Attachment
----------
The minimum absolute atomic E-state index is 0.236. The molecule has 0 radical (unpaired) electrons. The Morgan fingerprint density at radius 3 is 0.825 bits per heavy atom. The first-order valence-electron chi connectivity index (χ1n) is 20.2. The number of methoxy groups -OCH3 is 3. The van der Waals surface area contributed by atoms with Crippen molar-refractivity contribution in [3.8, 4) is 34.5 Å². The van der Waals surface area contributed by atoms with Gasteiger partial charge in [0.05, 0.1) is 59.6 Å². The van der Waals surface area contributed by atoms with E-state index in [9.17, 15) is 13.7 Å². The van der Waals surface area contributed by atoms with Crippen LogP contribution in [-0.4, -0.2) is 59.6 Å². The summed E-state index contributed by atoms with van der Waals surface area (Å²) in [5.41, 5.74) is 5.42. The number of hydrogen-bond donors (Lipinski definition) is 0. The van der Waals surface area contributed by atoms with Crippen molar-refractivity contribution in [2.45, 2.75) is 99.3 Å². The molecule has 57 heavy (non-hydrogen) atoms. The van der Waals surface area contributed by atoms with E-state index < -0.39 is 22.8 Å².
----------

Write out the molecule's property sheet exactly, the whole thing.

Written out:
The minimum absolute atomic E-state index is 0.236. The molecule has 0 radical (unpaired) electrons. The Morgan fingerprint density at radius 3 is 0.825 bits per heavy atom. The first-order valence-electron chi connectivity index (χ1n) is 20.2. The number of methoxy groups -OCH3 is 3. The van der Waals surface area contributed by atoms with Crippen molar-refractivity contribution in [3.8, 4) is 34.5 Å². The van der Waals surface area contributed by atoms with Gasteiger partial charge in [0.05, 0.1) is 59.6 Å². The van der Waals surface area contributed by atoms with E-state index in [9.17, 15) is 13.7 Å². The van der Waals surface area contributed by atoms with Crippen LogP contribution in [-0.4, -0.2) is 59.6 Å². The summed E-state index contributed by atoms with van der Waals surface area (Å²) in [5.41, 5.74) is 5.42. The number of hydrogen-bond donors (Lipinski definition) is 0. The van der Waals surface area contributed by atoms with Crippen molar-refractivity contribution in [2.45, 2.75) is 99.3 Å². The molecule has 57 heavy (non-hydrogen) atoms. The van der Waals surface area contributed by atoms with E-state index < -0.39 is 22.8 Å².